Thursday, November 10, 2005

Art Speak

This is a little artist statement that I included for my show attempting to explain my thought processes and how the project developed. Please, no snickering . . . comments would be apreciated.

Microbes

This is a project that began near the end of last year (2004) when I discovered a series of radiographic photos of microbes in a coffee table biology book hidden on the shelves of a used book store. I was originally drawn to the images because of the surprising similarity in form and colour that they held to previous work of mine that was completely unrelated in theme and source material. All of the present paintings and drawings are from this year and represent a conceptual shift in my work. As I went about depicting images of viruses and bacterium I spent a lot of time asking myself if it was possible to use visual illustrations of these microbes, responsible for the most dangerous diseases that exist in the modern world, as metaphors for social dysfunctions. I was also interested in the idea of portraying organisms that in reality are invisible to the naked eye. Being generally unscientific in character and interests, I began to wonder if these microbes actually even exist, and if so, are they any different than the witches and demons that supposedly made us ill before the Enlightenment of the 18th century.
As the work developed the medical or scientific significance of the microbes themselves began to dissolve before the simply formal and technical processes of painting, alongside the menacing sensations that names such as “Ebola, HIV, and Salmonella” or most recently “SARS and Asian Bird Flu” can inspire. I began to realize that what I was really interested in from the beginning was an attempt to repeat and elaborate forms in paint that I found beautiful while at the same time exploring the cold fear that such invisible beasties can imprint on our collective imagination. How could I define the dysfunctions that the paintings supposedly allude to in contemporary urban society? That answer came to me as FEAR. More than any other emotion or phenomenon, I feel fear is the defining characteristic of the community that I was born into; particularly since the end of World War II and the beginning of the Cold War. The ever-present and most basic fears of death, disease, poverty, or loneliness. Fears exploited for political, strategic, and economic gain of such perils as espionage, invasion, bombardment, or sabotage by hidden enemies called communists and terrorists. Fear of the unknown. Fear of the world outside our national borders. Fear of our immigrant neighbours.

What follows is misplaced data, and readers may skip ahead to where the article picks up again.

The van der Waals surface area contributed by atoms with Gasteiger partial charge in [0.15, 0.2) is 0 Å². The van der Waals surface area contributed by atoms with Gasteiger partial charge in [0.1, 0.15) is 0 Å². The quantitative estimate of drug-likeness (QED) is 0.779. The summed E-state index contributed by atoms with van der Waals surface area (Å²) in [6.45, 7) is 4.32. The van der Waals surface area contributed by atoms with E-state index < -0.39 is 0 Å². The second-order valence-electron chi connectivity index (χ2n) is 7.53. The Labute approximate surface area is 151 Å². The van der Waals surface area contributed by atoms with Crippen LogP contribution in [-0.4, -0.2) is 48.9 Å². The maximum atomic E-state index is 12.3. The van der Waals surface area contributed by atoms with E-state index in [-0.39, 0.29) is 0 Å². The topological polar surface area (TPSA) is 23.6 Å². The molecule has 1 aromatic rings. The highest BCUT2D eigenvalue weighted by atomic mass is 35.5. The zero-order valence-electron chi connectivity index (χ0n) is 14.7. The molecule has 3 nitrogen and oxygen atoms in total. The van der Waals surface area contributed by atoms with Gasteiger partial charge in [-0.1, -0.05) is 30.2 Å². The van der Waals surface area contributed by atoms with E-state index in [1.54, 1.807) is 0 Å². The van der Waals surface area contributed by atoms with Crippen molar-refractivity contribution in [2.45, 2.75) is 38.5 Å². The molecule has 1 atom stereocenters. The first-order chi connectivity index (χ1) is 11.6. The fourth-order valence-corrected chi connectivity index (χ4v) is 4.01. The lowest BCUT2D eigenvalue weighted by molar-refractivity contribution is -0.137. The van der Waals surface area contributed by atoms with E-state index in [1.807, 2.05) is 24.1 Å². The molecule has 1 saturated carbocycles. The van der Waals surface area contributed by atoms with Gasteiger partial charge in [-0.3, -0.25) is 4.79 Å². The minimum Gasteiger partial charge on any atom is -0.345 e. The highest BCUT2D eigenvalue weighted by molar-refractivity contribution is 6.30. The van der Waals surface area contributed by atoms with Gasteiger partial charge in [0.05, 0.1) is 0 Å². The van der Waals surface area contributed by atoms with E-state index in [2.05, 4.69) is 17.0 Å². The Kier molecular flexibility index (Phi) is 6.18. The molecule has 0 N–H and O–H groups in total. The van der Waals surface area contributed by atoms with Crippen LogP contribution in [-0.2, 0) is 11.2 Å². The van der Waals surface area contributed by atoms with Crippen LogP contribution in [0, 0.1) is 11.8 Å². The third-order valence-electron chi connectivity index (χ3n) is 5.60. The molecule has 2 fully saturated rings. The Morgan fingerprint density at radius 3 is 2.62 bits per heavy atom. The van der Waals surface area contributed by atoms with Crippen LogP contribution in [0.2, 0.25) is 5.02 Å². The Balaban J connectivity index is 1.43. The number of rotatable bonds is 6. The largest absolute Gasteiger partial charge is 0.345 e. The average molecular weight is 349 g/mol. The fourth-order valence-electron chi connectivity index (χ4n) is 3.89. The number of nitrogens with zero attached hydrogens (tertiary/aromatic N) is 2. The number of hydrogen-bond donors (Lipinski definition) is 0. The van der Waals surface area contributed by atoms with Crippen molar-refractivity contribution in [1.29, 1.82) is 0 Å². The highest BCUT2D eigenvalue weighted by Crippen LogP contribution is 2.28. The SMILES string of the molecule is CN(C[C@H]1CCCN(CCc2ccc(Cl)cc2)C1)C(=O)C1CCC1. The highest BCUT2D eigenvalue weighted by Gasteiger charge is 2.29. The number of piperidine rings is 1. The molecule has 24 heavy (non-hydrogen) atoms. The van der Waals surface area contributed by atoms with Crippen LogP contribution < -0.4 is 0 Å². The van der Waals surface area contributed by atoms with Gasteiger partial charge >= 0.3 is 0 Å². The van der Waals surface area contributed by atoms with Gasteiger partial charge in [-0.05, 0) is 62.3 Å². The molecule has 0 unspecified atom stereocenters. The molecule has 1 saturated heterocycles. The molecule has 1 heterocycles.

These are feelings that I do not share with my compatriots replaced only by an intense curiosity to explore and understand anything cultural that is of the unknown “other.” Making paintings that are like the mutterings of a hypochondriac were to me a type of alchemical experiment investigating the rationalized system of fear and terror that now seemingly dominates all forms of public debate, whether political, medical, or social.